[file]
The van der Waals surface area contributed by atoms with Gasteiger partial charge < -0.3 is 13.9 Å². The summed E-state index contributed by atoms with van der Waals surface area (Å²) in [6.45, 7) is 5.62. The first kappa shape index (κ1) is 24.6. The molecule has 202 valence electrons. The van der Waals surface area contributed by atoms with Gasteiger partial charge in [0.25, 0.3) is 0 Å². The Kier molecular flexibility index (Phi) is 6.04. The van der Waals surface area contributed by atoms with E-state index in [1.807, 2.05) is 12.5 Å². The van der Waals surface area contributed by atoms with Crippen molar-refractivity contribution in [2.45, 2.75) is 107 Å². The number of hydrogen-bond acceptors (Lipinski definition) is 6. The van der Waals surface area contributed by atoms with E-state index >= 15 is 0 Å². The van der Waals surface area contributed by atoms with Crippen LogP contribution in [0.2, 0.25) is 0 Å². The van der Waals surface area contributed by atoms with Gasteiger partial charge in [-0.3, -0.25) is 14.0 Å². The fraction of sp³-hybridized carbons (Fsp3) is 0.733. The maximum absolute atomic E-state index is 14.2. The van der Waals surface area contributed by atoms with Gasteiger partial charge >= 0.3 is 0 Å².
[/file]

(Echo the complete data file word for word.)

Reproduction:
The van der Waals surface area contributed by atoms with Gasteiger partial charge < -0.3 is 13.9 Å². The summed E-state index contributed by atoms with van der Waals surface area (Å²) in [6.45, 7) is 5.62. The first kappa shape index (κ1) is 24.6. The molecule has 202 valence electrons. The van der Waals surface area contributed by atoms with Gasteiger partial charge in [0.25, 0.3) is 0 Å². The Kier molecular flexibility index (Phi) is 6.04. The van der Waals surface area contributed by atoms with E-state index in [1.807, 2.05) is 12.5 Å². The van der Waals surface area contributed by atoms with Crippen molar-refractivity contribution in [2.45, 2.75) is 107 Å². The number of hydrogen-bond acceptors (Lipinski definition) is 6. The van der Waals surface area contributed by atoms with E-state index >= 15 is 0 Å². The van der Waals surface area contributed by atoms with Crippen LogP contribution in [0.2, 0.25) is 0 Å². The van der Waals surface area contributed by atoms with Gasteiger partial charge in [-0.3, -0.25) is 14.0 Å². The fraction of sp³-hybridized carbons (Fsp3) is 0.733. The maximum absolute atomic E-state index is 14.2. The van der Waals surface area contributed by atoms with Gasteiger partial charge >= 0.3 is 0 Å².